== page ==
Most of you will have heard of Bitcoin. Some, perhaps most, of you will understand the concept and may even use Bitcoin or another virtual currency for transactions or investment. However, even though Bitcoin has been around since 2009 there are still many people to whom the word means very little. That being the case, and as your humble scribe and his colleagues are no experts, we will stick to layman's terms and concepts for your sake and ours.
What's it all about?
Bitcoin is what is known as a "cryptocurrency". The prefix "crypto" means hidden or secret so in some respects the name isn't really appropriate as cryptocurrencies are no secret. On the contrary: the subject is increasingly high-profile and currently a pretty hot topic. Bitcoin was the first widely used cryptocurrency and is still the biggest. It was created as a kind of alternative to traditional cash currencies. It is basically electronic or digital money. Unlike government-issued fiat currencies or those based on commodities such as gold, Bitcoin isn't owned or controlled by any government or state and it isn't a token representing a tangible, tradable asset with any practical or intrinsic value. However, it does resemble traditional currencies in that its value can increase or decrease. It enables effectively anonymous transactions and has been very popular with criminals and people who, for whatever reason, wish to keep their assets safe from official interference.
Amusingly, the image most frequently associated with Bitcoin, the circular coin or token bearing the Bitcoin symbol, does not depict a real thing. There are no physical Bitcoins and the coin image is a purely symbolic imagining.
As is usually the case with the rise of a topic in public awareness, Regtransfers has seen an increase in the popularity of Bitcoin and cryptocurrency-themed private number plates. The involvement of famous advocates on one hand and detractors on the other has generated a lot of buzz and some dramatic news headlines. Businessman Elon Musk of Tesla fame has had a particular impact.
The environmental cost
An early champion of Bitcoin, Musk has recently adopted a more ambivalent position. As co-founder and CEO of a company known for its contribution to the fight against carbon emissions and climate change, Musk has become concerned that the process by which Bitcoin is generated - so-called Bitcoin mining - requires so much computing capacity that it consumes a colossal amount of electricity. In fact, the carbon emissions attributable to Bitcoin mining rival those of some actual real-world countries. Musk's consequent fickle relationship with the leading cryptocurrency has influenced its fortunes and mid-2021 saw Bitcoin's price crash from an all-time high to a much lower level. This dramatic fluctuation has been substantially blamed on critical tweets by Musk and the more direct interventions of Chinese regulators who have long tried to prevent banks and other institutions from participating in activities involving cryptocurrencies. The news stories generated by these developments have boosted public awareness of Bitcoin, and of the similar, alternative cryptocurrencies collectively known as "altcoin".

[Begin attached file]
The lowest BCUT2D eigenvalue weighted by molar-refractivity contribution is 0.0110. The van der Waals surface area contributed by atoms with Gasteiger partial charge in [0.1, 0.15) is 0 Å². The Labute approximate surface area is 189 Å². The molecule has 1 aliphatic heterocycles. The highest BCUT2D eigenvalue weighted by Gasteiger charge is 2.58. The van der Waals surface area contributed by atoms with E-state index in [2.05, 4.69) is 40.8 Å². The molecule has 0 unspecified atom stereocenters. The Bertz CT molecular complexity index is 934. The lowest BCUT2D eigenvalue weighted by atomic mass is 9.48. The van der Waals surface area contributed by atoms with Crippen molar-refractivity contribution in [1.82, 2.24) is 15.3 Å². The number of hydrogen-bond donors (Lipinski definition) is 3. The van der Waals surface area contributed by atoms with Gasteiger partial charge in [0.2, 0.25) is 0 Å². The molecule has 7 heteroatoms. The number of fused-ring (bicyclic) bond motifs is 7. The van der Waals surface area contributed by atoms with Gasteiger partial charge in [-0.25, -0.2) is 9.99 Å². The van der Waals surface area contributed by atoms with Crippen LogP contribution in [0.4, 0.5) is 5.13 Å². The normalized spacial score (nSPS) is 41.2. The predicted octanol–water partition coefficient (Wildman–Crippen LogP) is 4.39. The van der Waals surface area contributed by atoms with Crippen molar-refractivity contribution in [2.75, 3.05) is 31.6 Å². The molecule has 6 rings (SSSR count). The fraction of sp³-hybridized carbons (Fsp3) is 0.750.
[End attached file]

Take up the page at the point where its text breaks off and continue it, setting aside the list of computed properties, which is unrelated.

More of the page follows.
Generally, as the buzz surrounding a topic grows, we observe a corresponding growth of interest in relevantly themed private number plates. Sometimes this growth is sudden (and often short-lived), spurred by events such as the Olympic Games or FIFA World Cup. At the other end of the scale, change is more subtle and gradual. Take the ebb and flow in the popularity of baby names, for example: in years to come these name trends will be reflected in the demand for corresponding name number plates.
Although we'd previously noticed plates that could have been references to various cryptocurrencies, it was hard to be sure quite how demand was developing. However, a couple of things brought the topic back to our attention recently: several notable auction sales and correspondence and enquiries regarding crypto related registrations.
At the DVLA auction in May 2021, the registration BTC 500X sold for a chunky £65,577. This high price starts to make sense when one realises that BTC is the abbreviation used for Bitcoin. Similarly, the fact that XRP is an altcoin currency surely inflated the price of 3 XRP which sold for £107,949. Another plate in the same auction, ETH 10K, which sold for £12,997 may also have a cryptocurrency link to thank for its success as Ethereums' Ether altcoin uses the code ETH. As more people make significant fortunes trading in cryptocurrencies we expect an increasing number of them to seek plates that reflect their achievements.